QUESTION: What training strategies should an employer use to avoid harassment and discrimination inthe workplace?
ANSWER: Reaching the goal of appropriate workplace behavior is a concern for many companies andemployees alike. Creating a culture that validates professional conduct can be instrumental in meetingbusiness-wide objectives, financial goals, litigation avoidance and ultimately employee satisfaction.
Prior to the development of harassment training strategy, it is important to define and identify the harassmentissues, as they exist in your company.
The generic definition of harassment and its impact, potential discrimination, is verbal or physical conduct thatdenigrates or shows hostility or aversion toward an individual because of that person' s (or that person' srelatives' , friends' , or associates') sex, race, skin color, religion, gender, national origin, age or disability, andthat:
has the purpose or effect of creating an intimidating, hostile, or offensive work environment
has the purpose or effect of unreasonably interfering with the individual' s work performance
otherwise adversely affects the individual' s employment opportunities
After definition, an effective mechanism of identification of unique company issues is the use of employeefocus groups. The groups, blended by organizational level, functionality and demographics, should identify adiversity of issues from different perspectives. Understanding the opinions and observations of woman,minorities and others will help determine program content, while fostering organization credibility andcommitment to the program.
Overall program effectiveness is driven by:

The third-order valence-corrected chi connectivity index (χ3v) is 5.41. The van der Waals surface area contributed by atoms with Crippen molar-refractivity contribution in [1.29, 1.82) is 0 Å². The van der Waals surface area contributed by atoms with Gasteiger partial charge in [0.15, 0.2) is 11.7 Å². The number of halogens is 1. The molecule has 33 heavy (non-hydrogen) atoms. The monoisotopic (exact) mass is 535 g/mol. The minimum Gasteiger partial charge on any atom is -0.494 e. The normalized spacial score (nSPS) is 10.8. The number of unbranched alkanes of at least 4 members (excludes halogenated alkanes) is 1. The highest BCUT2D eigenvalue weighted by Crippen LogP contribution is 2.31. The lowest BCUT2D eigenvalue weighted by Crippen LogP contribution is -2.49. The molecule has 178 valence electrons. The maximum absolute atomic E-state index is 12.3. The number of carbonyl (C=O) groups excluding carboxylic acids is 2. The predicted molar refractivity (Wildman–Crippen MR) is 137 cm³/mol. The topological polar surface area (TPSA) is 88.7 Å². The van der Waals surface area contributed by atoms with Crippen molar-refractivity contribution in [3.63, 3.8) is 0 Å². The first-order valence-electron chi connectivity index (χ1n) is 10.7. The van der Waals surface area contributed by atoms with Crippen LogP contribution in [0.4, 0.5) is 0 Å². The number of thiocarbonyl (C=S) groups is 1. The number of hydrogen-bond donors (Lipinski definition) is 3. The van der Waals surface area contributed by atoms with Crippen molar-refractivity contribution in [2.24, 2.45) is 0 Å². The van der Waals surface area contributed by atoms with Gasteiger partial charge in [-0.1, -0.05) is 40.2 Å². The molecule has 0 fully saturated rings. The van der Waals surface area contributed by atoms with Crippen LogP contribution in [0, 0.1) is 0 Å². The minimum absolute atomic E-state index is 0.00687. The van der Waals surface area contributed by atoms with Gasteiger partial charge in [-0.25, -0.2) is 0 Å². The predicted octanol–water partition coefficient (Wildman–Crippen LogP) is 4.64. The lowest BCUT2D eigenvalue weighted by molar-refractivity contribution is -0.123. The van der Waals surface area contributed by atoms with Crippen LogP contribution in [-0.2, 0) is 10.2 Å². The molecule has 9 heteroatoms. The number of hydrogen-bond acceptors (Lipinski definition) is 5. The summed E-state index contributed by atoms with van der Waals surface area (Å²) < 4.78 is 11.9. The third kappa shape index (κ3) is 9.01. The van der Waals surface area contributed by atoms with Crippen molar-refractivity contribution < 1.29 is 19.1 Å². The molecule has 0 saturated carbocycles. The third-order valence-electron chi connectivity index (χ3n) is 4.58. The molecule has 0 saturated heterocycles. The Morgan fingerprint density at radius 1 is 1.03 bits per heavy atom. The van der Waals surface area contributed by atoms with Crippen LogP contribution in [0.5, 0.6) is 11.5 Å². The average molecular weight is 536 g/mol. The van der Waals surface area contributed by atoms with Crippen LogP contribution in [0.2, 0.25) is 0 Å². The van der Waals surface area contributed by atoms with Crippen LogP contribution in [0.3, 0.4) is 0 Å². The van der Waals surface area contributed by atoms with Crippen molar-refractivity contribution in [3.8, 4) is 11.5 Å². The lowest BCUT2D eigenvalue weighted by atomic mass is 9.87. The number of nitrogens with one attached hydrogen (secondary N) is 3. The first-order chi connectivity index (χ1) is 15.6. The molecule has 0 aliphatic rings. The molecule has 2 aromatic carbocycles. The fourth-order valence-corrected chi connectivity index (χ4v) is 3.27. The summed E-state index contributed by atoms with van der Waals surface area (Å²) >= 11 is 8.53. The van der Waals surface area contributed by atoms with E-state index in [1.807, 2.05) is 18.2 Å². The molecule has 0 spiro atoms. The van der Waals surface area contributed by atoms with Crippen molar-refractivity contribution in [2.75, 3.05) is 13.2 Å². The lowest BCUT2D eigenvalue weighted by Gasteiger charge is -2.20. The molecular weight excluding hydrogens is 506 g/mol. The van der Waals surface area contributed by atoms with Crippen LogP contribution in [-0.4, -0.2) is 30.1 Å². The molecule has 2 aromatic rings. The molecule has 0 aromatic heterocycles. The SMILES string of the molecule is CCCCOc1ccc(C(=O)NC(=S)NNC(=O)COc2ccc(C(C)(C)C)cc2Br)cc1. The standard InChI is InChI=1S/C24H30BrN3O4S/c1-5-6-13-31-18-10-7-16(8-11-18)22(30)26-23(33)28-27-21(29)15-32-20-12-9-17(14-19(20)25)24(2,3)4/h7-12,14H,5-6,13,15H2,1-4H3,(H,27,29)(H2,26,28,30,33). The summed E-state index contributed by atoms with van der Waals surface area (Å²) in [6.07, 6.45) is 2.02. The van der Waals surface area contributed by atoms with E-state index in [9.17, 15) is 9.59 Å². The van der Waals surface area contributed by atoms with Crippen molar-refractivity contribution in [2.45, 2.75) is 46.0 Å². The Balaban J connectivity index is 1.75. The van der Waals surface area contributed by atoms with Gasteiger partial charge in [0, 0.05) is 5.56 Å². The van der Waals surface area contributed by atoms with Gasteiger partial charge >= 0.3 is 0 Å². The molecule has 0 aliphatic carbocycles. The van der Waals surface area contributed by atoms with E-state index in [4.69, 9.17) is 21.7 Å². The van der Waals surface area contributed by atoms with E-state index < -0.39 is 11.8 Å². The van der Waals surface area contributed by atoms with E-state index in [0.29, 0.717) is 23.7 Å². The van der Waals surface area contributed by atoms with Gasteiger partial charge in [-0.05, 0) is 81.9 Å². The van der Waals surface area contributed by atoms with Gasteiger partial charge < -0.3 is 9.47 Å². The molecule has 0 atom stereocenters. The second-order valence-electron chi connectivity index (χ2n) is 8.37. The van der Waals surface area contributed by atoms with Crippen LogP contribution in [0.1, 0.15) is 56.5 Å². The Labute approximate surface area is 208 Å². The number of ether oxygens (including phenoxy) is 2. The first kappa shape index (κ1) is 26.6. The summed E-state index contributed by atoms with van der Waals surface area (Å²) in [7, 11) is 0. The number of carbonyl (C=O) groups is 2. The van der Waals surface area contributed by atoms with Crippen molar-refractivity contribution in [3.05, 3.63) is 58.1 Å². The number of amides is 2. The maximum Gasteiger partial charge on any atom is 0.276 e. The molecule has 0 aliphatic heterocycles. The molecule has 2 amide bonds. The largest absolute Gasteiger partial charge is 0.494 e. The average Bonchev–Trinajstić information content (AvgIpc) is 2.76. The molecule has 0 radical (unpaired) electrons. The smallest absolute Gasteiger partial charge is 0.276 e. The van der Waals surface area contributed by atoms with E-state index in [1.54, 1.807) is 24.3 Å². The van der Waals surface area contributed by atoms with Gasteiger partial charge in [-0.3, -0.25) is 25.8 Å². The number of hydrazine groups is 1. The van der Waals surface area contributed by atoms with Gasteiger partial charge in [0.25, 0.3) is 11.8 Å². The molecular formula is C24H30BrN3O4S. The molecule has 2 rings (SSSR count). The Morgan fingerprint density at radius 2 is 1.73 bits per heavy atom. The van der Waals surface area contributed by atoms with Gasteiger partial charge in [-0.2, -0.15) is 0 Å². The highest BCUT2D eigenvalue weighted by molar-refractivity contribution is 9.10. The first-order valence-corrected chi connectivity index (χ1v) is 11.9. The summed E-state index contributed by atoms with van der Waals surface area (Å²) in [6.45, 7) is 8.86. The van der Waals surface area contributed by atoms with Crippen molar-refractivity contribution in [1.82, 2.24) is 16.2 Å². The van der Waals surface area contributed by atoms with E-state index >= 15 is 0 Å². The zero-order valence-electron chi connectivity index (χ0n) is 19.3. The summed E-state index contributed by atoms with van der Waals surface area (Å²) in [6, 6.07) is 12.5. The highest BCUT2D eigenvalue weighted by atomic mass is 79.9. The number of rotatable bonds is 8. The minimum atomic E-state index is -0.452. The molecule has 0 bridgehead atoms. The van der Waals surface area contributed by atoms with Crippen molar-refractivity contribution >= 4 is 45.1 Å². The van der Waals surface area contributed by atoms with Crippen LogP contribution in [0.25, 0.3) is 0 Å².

Management support - Demonstrating a true commitment to training is a necessary component to promoteprogram significance. Commitment by management is attained by lending support through participation insessions, championing program objectives in memos and communication and backing the training initiative bymodeling the behavior expected. If management actions are inconsistent with learning objectives the programis doomed for failure.
Policy communication - A policy on the company' s philosophy concerning harassment and discriminationshould be communicated in a several ways. E-mail, bulletin board postings, intranet, newsletters andannouncement meetings are some alternatives. The policy should include harassment definitions, remedies,consequences, reporting procedures, grievance process, and anti-retaliation language.
Participation - The most effective training sessions involve participants in the teaching and learning process.Encourage or require participation from all levels in the organization and use techniques of role-playing andexperiential learning to involve attendees in learning. The focus of the content should go beyond aninformational perspective. Participants' should be encouraged to demonstrate intervention behavior whenencountering harassment. The role of individual responsibility should be emphasized in all program materials.
Measurable objectives and programs evaluation - Regardless of philosophy, content or learning style amethod should exist to monitor effectiveness of the training initiative. Give participants an opportunity topractice what they have learned in the sessions. Practicing can be accomplished through grievance committeeparticipation, team meetings and communication programs. Additional monitoring methods include surveys,reduction in number of harassment incidents and timeliness of problem resolution. A regular procedure tomonitor and update the training agenda should also be established to keep content current with existing law.
Federal law does not require that you set up harassment training programs (although some states do), but lastyear' s Supreme Court decisions in this area indicates that if you don' t, you may be giving up some of yourlegal defenses should your company be sued for sexual harassment. Taking a proactive approach to the issuesof harassment and discrimination is a primary defense and obligation of a progressive employer.
Robert Hoffman is principal/CEO of HR Advice.com. Additional information is available at www.hradvice.com or call toll free (877)854-0469.
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